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Hong Kong police arrest prominent pro-democracy activist

January 11, 2010 - Jan 9, 2010

Hong Kong - Hong Kong police Saturday arrested a prominent pro-democracy
activist, accusing her of assaulting an officer during a demonstration
outside Chinese government offices on January 1.

The arrest of Christina Chan, 22, by four officers as she left a radio
studio was immediately criticized as an attack on free speech in the former
British colony.

Chan was questioned over an alleged assault on a police officer outside Hong
Kong's Beijing Liaison Office during a pro-democracy protest on New Year's
Day involving an estimated 30,000 people.

She was also questioned over a second alleged assault on police during a
protest over a controversial 8.6-billion-US-dollar rail link to China in

Two police officers and one protester were slightly injured in scuffles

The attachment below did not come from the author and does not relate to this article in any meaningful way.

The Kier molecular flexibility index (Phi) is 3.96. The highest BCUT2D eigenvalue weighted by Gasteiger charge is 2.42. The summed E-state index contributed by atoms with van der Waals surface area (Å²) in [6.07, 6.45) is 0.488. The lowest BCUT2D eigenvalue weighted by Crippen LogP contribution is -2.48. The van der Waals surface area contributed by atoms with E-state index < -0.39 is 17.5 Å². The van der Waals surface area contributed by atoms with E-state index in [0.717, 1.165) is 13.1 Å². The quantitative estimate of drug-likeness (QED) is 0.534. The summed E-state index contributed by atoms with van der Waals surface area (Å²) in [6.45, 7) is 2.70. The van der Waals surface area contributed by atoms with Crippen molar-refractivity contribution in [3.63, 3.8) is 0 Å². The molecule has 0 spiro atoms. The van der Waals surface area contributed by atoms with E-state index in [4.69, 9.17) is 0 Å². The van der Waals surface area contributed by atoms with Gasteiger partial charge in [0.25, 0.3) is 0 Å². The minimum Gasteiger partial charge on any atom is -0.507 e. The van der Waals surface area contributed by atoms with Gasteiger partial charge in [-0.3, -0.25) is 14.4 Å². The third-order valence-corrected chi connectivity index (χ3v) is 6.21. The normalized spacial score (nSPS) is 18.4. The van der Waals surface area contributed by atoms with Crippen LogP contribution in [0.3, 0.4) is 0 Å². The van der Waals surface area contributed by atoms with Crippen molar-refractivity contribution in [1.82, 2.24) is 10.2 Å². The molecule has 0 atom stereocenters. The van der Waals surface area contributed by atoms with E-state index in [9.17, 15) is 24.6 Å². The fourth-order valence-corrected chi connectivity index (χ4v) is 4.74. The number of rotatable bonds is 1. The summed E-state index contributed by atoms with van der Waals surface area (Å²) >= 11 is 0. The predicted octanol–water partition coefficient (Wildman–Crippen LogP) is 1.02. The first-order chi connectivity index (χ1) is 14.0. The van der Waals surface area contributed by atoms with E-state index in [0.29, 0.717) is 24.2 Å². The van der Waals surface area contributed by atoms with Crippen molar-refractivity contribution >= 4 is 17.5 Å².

outside the Beijing Liaison Office, China's de-facto embassy in Hong Kong,
at the end of the otherwise peaceful demonstration.

Chan was released on bail Saturday afternoon and told reporters she had been
singled out to scare off other activists. 'I do think they (the Hong Kong
government) are trying to suppress dissident voices,' she said.

Pro-democracy legislator Alan Leong said Chan's arrest was unnecessary and
'totally out of the ordinary' and might have been carried out to deter

Former Hong Kong chief secretary Anson Chan, a leading figure in the
pro-democracy movement, told government-run radio station RTHK: 'I have to
say I am astounded.

'This (arrest) is totally unnecessary and I fear it is only going to inflame
the situation.'

The arrest of Chan, who rose to prominence through her pro-Tibet protests in
the run-up to the Beijing Olympics, came amid rising tensions between
pro-democracy activists and the Hong Kong administration.

Hong Kong's Beijing-appointed leader Donald Tsang was warned by Chinese
premier Wen Jiabao in December to tackle 'deep-rooted conflicts' in the city
of 7 million more effectively.

On Friday, an estimated 8,000 protesters surrounded the legislative council
building in Hong Kong to protest the government's rail link proposal.

Thousands more are expected to gather when the Hong Kong parliament
reconvenes to decide whether to approve funding for the project next Friday.
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